Guest essay by Eric Worrall
British academics are worried that the British People might choose to de-prioritise climate policy, if they are allowed to make their own choices instead of being shackled to the EU bureaucracy.
What will Brexit mean for the climate? (Clue: it doesn’t look good)
Research Fellow, SPRU (Science Policy Research Unit), University of Sussex
Project Manager: TRANSrisk, University of Sussex
December 1, 2017 8.05pm AEDT
With Brexit negotiations stuck on divorce bills and borders, complex issues such as climate change barely receive a mention. Yet the UK has agreements with the EU around emissions targets and technology transfer, and Brexit represents a significant threat to the UK’s progress on cutting carbon emissions.
The UK’s recent clean growth strategy document devotes scant attention to Brexit, providing only a single page on “leaving the European Union”. Yet, other public institutions, as well as the mainstream media, have raised questions concerning climate change, Brexit and the UK government’s attitude.
After Brexit, the UK will need to establish up its own position within the UNFCCC as an independent member. It will have to ratify the Paris Agreement on its own, and produce its individual NDC. Whilst this is achievable, time, space and resources will be required. The delay could possibly leave the UK behind compared to other international actors.
Exiting the EU-ETS is another serious issue. It is the world’s oldest and largest emissions trading scheme and is the primary joint tool adopted by the EU to reduce carbon. The scheme allocates free and/or auctioned allowances to operators, and creates a market for those who wish to purchase or sell allowances. A shrinking cap for allowances reduces emissions over time, directing efforts to where emission cuts are most cost effective. The EU-ETS has also triggered growth in climate-related financial services.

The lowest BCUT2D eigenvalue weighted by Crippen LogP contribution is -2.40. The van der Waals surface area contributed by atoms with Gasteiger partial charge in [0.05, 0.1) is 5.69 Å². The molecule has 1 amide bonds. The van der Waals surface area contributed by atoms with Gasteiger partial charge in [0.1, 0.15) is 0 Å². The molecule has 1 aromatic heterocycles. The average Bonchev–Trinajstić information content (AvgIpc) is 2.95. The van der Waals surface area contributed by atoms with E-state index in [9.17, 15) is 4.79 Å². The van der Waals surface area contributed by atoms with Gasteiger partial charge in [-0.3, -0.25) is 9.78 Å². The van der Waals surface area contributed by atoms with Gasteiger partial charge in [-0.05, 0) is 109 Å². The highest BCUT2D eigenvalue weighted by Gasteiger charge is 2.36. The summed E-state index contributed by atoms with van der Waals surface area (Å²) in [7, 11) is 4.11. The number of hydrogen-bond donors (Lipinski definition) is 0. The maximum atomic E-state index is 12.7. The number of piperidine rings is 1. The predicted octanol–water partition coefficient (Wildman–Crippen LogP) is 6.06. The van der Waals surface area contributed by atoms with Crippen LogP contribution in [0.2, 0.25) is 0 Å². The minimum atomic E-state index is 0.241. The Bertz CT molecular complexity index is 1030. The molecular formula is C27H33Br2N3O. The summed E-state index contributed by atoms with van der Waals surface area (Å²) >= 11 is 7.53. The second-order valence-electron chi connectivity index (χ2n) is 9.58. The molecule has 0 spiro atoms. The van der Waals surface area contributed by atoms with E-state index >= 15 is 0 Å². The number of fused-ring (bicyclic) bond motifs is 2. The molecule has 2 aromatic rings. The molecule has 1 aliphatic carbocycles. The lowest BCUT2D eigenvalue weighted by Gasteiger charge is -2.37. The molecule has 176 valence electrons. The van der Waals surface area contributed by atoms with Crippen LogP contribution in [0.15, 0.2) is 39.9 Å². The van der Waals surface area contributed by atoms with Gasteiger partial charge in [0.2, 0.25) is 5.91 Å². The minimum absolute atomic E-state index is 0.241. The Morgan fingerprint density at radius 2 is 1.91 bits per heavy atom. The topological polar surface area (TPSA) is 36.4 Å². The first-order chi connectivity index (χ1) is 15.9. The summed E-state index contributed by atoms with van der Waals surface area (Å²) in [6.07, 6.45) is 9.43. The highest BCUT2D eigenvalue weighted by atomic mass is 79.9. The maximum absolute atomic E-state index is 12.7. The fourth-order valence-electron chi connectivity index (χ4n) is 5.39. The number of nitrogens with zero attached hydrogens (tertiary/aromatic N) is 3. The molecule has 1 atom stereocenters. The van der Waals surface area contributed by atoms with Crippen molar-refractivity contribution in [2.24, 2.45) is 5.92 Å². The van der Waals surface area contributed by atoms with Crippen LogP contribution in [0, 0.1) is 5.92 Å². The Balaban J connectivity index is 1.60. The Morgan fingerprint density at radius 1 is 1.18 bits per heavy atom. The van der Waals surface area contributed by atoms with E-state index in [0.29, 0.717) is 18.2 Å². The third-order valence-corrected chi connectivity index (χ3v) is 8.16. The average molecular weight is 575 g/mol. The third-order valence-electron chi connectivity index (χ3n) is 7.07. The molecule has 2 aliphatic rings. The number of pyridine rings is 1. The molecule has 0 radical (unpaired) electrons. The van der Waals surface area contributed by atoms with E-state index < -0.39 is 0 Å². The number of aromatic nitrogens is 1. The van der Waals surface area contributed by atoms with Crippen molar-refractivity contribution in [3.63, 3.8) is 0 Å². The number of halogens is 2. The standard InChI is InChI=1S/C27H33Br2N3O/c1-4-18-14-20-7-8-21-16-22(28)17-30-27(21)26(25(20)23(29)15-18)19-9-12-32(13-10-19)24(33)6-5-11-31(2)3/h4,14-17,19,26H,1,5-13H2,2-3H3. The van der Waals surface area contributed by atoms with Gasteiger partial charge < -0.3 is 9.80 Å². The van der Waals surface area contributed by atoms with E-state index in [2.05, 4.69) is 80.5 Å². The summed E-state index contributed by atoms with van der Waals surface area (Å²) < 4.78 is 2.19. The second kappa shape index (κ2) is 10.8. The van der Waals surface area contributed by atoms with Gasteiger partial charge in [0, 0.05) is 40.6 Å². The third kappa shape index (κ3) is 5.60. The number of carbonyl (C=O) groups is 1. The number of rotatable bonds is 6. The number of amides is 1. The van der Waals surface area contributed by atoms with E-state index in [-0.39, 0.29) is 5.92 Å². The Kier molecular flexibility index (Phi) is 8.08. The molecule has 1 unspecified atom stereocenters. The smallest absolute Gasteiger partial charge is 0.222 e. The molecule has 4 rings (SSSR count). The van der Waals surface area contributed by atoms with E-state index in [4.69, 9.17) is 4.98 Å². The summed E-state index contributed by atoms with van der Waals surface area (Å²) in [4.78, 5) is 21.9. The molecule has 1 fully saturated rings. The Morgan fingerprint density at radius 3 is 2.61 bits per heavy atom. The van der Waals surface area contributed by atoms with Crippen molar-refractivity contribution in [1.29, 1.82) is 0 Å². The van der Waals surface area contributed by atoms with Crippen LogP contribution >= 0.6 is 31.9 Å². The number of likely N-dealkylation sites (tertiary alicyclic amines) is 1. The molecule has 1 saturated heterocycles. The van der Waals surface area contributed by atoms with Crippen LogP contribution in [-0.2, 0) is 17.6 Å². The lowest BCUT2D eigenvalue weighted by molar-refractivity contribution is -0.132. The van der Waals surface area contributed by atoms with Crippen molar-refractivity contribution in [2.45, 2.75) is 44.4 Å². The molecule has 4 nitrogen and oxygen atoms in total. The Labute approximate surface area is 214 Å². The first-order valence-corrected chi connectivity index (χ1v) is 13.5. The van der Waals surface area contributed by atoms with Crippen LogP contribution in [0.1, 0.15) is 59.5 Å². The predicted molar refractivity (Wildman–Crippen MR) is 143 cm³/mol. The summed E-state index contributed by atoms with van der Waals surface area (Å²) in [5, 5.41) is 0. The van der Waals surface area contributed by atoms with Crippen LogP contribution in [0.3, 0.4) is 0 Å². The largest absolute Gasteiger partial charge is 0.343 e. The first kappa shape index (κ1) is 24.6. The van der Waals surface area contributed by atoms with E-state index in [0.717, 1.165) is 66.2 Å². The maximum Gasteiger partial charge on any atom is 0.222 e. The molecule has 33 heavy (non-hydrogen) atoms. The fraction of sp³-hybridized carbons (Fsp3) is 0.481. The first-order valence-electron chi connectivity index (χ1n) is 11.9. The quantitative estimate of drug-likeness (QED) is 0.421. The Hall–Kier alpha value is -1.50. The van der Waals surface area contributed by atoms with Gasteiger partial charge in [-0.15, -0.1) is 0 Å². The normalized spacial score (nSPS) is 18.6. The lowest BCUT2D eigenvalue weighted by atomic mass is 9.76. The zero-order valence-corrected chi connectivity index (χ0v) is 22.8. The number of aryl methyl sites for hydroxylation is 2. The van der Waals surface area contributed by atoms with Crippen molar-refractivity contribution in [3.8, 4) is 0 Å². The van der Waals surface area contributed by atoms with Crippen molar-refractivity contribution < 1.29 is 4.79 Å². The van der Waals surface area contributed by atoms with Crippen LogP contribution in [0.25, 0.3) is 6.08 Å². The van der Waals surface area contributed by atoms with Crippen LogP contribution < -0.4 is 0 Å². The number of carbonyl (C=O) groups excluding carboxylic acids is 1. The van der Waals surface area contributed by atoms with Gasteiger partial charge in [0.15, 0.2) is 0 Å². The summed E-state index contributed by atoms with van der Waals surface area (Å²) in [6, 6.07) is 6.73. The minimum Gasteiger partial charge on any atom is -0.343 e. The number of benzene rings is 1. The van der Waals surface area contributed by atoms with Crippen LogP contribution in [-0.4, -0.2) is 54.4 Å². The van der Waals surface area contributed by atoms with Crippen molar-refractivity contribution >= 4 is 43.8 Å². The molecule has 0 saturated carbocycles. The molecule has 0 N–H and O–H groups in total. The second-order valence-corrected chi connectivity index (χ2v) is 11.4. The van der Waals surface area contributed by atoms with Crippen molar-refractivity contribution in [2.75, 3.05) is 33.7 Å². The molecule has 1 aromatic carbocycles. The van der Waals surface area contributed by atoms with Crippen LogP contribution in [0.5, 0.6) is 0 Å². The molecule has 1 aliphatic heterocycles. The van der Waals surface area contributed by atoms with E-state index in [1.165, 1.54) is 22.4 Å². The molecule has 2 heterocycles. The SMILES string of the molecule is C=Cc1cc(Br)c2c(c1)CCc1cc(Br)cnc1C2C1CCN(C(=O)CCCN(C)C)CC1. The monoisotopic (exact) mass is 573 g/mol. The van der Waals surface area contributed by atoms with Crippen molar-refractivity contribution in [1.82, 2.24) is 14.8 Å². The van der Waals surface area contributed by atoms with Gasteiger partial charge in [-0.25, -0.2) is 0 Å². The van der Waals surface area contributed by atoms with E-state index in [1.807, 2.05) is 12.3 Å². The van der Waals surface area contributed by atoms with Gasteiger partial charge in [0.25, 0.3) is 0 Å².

The UK may establish its own national ETS, but there is huge uncertainty over timing, size, shape and effectiveness. This is highly detrimental for UK companies subject to the EU-ETS that will lose access to the system from January 2018, hence facing significant cost increases for their emissions reductions. In addition, London may lose its leading position in climate related-financial services.
I blame the EU for this situation.
Despite substantial grumbling, the UK still overwhelmingly supports politicians who embrace renewables, who advocate aggressive emissions reduction policies.
When Britain first voted Brexit, the British government hoped for an amicable separation. But the EU is making Brexit very difficult for Britain. According to German academic Professor Thorsten Polleit, this intransigence is deliberate – Professor Polleit thinks the EU is deliberately punishing Britain for voting Brexit. Professor Polleit is not alone in making that accusation.
The EU are currently demanding a Brexit “divorce bill” of £50 billion (USD $67 billion) to agree to discuss favourable post Brexit trade terms – an obscene demand which has caused public outrage in Britain.
Britain are not prioritising climate change because they are trying to avoid 100s of thousands of job losses. In my opinion the EU leaders are acting like spoiled children, they don’t seem to care about the environment. They seem to be having way too much fun taunting people worried about their future with outrageous demands for cash. Until this school yard bullying subsides, neither side is going to prioritise problems which might happen decades from now over very real problems which are happening right now.